This is an improvised recipe that I just thought of on the spot. The main ingredients however are brown sugar and kecap manis. You can literally add anything to the bath as you like. Life is amazing, you only have to take a bath.

Paste for the egg bath

  • 2 tsp. spoons of brown sugar
  • 3 tsp. ABC Kecap Manis
  • Spicy fried Garlic
  • Spicy fried Chaotian dried chili

Turn around every 30 minutes

You should turn the eggs around every 30 minutes, or every hour if you're busy doing other things. This will make sure

Bake/fry them for 5 minutes

When you're almost ready to eat, you can bake and fry the eggs in the marinade for 5-10 minutes.


All right, this is going to be amazing. I've made it before and I truly loved it. But man, what a lot of work, so I'm going to keep this one a bit more simple.

So, here's the thing, right? Since my liver values are high, I shouldn't (can't) really drink alcohol anymore. Not until my values are back to normal that is. So, in this case, I'm just going to use a tiny bit of beer as it is a secret ingredient not many people dare to use.

So, due to the liver situation, I didn't bother to get some heavy brown beer and decided to go for a blond beer that I already had in stock.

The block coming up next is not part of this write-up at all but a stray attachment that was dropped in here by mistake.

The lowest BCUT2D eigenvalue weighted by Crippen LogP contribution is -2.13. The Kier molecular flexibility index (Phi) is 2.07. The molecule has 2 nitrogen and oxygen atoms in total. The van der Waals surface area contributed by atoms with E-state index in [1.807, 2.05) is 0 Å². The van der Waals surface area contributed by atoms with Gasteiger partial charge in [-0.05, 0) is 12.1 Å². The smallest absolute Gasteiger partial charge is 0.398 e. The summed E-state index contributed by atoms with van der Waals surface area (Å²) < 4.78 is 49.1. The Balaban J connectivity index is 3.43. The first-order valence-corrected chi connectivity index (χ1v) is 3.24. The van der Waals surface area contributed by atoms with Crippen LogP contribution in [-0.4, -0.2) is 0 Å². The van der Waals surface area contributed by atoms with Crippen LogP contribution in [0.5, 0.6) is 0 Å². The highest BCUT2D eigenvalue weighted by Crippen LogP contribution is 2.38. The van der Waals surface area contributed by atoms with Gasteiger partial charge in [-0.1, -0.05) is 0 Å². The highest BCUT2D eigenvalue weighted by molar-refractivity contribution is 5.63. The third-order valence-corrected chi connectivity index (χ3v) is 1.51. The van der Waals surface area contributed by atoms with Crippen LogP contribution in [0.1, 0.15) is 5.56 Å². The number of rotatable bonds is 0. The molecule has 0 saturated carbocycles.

Just a little... (actually I took a sip and got caught by Lackofcolor... fml)

"Oops". I spilled.

Oh, noes... I kept spilling on accident. "O nooo..." (said no one ever). What you gonna do about it @Lackofcolor, gonna prevent me from making this stuff too delicious? Huh?! Yeh. I don't think so.


Don't blame me. Blame the recipe that I made (not an improvisation, I promise).
I can't drink beer anymore due to my liver... but no one told me something about infusing my pork with it... * hic *

For the pork marinade:

  • A fair chunk of ABC Kecap Manis
  • 1 bottle of Heavy blond Beer 6%+, or even better heavy brown beer 10%+
  • A fair amount of brown sugar
  • Few splashes of vinegar to blend with the sugar and thicc honey
  • Squeeze a decent amount of honey